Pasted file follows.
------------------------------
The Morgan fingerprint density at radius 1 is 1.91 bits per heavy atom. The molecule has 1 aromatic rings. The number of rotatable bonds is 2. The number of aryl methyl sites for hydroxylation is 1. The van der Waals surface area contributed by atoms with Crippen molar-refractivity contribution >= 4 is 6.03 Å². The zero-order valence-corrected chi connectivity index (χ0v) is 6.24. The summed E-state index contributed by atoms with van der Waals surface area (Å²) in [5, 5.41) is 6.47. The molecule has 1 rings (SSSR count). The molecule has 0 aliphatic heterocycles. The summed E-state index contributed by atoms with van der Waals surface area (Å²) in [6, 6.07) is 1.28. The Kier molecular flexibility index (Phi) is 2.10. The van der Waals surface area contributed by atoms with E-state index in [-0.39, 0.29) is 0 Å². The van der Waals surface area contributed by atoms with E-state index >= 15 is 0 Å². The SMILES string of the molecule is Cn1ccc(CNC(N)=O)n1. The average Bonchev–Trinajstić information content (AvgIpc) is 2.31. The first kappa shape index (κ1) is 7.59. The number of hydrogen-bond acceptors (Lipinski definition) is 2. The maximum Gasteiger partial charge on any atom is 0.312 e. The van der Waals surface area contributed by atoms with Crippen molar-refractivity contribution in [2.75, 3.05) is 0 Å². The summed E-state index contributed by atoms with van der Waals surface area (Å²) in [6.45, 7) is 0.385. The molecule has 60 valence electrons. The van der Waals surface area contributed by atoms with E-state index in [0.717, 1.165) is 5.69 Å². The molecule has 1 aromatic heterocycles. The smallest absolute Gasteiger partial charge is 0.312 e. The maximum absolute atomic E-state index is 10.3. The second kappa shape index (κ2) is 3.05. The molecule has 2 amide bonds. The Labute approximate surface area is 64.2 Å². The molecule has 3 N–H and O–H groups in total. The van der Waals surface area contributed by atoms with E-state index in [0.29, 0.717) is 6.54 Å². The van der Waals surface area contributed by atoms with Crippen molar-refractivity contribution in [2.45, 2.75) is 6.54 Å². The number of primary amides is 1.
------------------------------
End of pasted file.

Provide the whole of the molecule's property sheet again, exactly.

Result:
The Morgan fingerprint density at radius 1 is 1.91 bits per heavy atom. The molecule has 1 aromatic rings. The number of rotatable bonds is 2. The number of aryl methyl sites for hydroxylation is 1. The van der Waals surface area contributed by atoms with Crippen molar-refractivity contribution >= 4 is 6.03 Å². The zero-order valence-corrected chi connectivity index (χ0v) is 6.24. The summed E-state index contributed by atoms with van der Waals surface area (Å²) in [5, 5.41) is 6.47. The molecule has 1 rings (SSSR count). The molecule has 0 aliphatic heterocycles. The summed E-state index contributed by atoms with van der Waals surface area (Å²) in [6, 6.07) is 1.28. The Kier molecular flexibility index (Phi) is 2.10. The van der Waals surface area contributed by atoms with E-state index in [-0.39, 0.29) is 0 Å². The van der Waals surface area contributed by atoms with E-state index >= 15 is 0 Å². The SMILES string of the molecule is Cn1ccc(CNC(N)=O)n1. The average Bonchev–Trinajstić information content (AvgIpc) is 2.31. The first kappa shape index (κ1) is 7.59. The number of hydrogen-bond acceptors (Lipinski definition) is 2. The maximum Gasteiger partial charge on any atom is 0.312 e. The van der Waals surface area contributed by atoms with Crippen molar-refractivity contribution in [2.75, 3.05) is 0 Å². The summed E-state index contributed by atoms with van der Waals surface area (Å²) in [6.45, 7) is 0.385. The molecule has 60 valence electrons. The van der Waals surface area contributed by atoms with E-state index in [0.717, 1.165) is 5.69 Å². The molecule has 1 aromatic heterocycles. The smallest absolute Gasteiger partial charge is 0.312 e. The maximum absolute atomic E-state index is 10.3. The second kappa shape index (κ2) is 3.05. The molecule has 2 amide bonds. The Labute approximate surface area is 64.2 Å². The molecule has 3 N–H and O–H groups in total. The van der Waals surface area contributed by atoms with E-state index in [0.29, 0.717) is 6.54 Å². The van der Waals surface area contributed by atoms with Crippen molar-refractivity contribution in [2.45, 2.75) is 6.54 Å². The number of primary amides is 1.